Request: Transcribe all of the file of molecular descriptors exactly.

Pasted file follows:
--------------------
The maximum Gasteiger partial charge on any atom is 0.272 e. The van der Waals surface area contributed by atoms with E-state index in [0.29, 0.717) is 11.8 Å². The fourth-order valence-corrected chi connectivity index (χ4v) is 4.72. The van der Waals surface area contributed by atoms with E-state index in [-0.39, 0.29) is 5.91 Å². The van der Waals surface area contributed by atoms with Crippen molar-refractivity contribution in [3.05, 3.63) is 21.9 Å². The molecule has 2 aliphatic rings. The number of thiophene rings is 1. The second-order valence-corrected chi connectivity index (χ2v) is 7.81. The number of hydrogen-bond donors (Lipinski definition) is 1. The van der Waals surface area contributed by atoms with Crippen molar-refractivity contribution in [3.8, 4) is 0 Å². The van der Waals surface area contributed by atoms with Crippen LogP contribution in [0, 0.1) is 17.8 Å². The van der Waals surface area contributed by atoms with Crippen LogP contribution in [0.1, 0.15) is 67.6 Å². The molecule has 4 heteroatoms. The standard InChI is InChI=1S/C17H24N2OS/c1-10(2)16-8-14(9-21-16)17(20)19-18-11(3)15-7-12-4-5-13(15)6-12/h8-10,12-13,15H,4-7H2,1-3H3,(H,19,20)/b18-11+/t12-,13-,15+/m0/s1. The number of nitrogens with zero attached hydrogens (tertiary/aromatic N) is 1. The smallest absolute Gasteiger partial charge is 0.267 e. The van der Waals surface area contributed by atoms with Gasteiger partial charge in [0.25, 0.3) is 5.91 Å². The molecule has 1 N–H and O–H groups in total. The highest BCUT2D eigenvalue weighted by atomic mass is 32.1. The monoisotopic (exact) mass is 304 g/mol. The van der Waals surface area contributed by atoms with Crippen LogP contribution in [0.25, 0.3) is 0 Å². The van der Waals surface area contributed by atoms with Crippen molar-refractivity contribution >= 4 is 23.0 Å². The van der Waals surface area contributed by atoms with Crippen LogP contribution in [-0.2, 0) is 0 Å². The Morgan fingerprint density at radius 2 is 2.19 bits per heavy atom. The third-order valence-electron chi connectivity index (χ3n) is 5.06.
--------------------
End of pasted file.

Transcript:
The maximum Gasteiger partial charge on any atom is 0.272 e. The van der Waals surface area contributed by atoms with E-state index in [0.29, 0.717) is 11.8 Å². The fourth-order valence-corrected chi connectivity index (χ4v) is 4.72. The van der Waals surface area contributed by atoms with E-state index in [-0.39, 0.29) is 5.91 Å². The van der Waals surface area contributed by atoms with Crippen molar-refractivity contribution in [3.05, 3.63) is 21.9 Å². The molecule has 2 aliphatic rings. The number of thiophene rings is 1. The second-order valence-corrected chi connectivity index (χ2v) is 7.81. The number of hydrogen-bond donors (Lipinski definition) is 1. The van der Waals surface area contributed by atoms with Crippen molar-refractivity contribution in [3.8, 4) is 0 Å². The van der Waals surface area contributed by atoms with Crippen LogP contribution in [0, 0.1) is 17.8 Å². The van der Waals surface area contributed by atoms with Crippen LogP contribution in [0.1, 0.15) is 67.6 Å². The molecule has 4 heteroatoms. The standard InChI is InChI=1S/C17H24N2OS/c1-10(2)16-8-14(9-21-16)17(20)19-18-11(3)15-7-12-4-5-13(15)6-12/h8-10,12-13,15H,4-7H2,1-3H3,(H,19,20)/b18-11+/t12-,13-,15+/m0/s1. The number of nitrogens with zero attached hydrogens (tertiary/aromatic N) is 1. The smallest absolute Gasteiger partial charge is 0.267 e. The van der Waals surface area contributed by atoms with Gasteiger partial charge in [0.25, 0.3) is 5.91 Å². The molecule has 1 N–H and O–H groups in total. The highest BCUT2D eigenvalue weighted by atomic mass is 32.1. The monoisotopic (exact) mass is 304 g/mol. The van der Waals surface area contributed by atoms with Crippen LogP contribution in [0.25, 0.3) is 0 Å². The van der Waals surface area contributed by atoms with Crippen molar-refractivity contribution >= 4 is 23.0 Å². The van der Waals surface area contributed by atoms with Crippen LogP contribution in [-0.2, 0) is 0 Å². The Morgan fingerprint density at radius 2 is 2.19 bits per heavy atom. The third-order valence-electron chi connectivity index (χ3n) is 5.06.